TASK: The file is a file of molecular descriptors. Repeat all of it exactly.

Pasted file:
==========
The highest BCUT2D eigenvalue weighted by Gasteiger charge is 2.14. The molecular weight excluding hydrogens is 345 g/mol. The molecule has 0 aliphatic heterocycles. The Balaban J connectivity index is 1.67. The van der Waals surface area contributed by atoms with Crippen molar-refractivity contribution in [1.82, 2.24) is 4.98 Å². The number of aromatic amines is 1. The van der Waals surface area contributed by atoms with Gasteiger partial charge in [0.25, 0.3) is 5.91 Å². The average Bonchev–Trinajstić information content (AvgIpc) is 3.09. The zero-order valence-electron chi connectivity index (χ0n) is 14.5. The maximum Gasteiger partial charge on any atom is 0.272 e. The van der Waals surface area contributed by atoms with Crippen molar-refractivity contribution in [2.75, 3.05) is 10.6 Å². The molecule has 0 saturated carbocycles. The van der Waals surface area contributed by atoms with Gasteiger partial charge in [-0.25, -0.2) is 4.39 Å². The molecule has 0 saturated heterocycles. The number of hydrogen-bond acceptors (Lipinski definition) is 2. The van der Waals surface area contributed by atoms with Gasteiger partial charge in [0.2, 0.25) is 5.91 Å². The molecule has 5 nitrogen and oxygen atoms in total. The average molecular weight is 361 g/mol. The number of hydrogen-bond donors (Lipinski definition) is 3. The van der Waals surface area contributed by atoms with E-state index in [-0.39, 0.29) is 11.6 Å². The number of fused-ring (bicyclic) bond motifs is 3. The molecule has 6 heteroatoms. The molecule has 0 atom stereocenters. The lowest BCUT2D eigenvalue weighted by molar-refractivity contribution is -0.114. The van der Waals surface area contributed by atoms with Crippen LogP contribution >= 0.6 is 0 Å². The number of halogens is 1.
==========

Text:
The highest BCUT2D eigenvalue weighted by Gasteiger charge is 2.14. The molecular weight excluding hydrogens is 345 g/mol. The molecule has 0 aliphatic heterocycles. The Balaban J connectivity index is 1.67. The van der Waals surface area contributed by atoms with Crippen molar-refractivity contribution in [1.82, 2.24) is 4.98 Å². The number of aromatic amines is 1. The van der Waals surface area contributed by atoms with Gasteiger partial charge in [0.25, 0.3) is 5.91 Å². The average Bonchev–Trinajstić information content (AvgIpc) is 3.09. The zero-order valence-electron chi connectivity index (χ0n) is 14.5. The maximum Gasteiger partial charge on any atom is 0.272 e. The van der Waals surface area contributed by atoms with Crippen molar-refractivity contribution in [2.75, 3.05) is 10.6 Å². The molecule has 0 saturated carbocycles. The van der Waals surface area contributed by atoms with Gasteiger partial charge in [-0.25, -0.2) is 4.39 Å². The molecule has 0 saturated heterocycles. The number of hydrogen-bond acceptors (Lipinski definition) is 2. The van der Waals surface area contributed by atoms with Gasteiger partial charge in [0.2, 0.25) is 5.91 Å². The molecule has 5 nitrogen and oxygen atoms in total. The average molecular weight is 361 g/mol. The number of hydrogen-bond donors (Lipinski definition) is 3. The van der Waals surface area contributed by atoms with E-state index in [-0.39, 0.29) is 11.6 Å². The number of fused-ring (bicyclic) bond motifs is 3. The molecule has 6 heteroatoms. The molecule has 0 atom stereocenters. The lowest BCUT2D eigenvalue weighted by molar-refractivity contribution is -0.114. The van der Waals surface area contributed by atoms with Crippen LogP contribution >= 0.6 is 0 Å². The number of halogens is 1.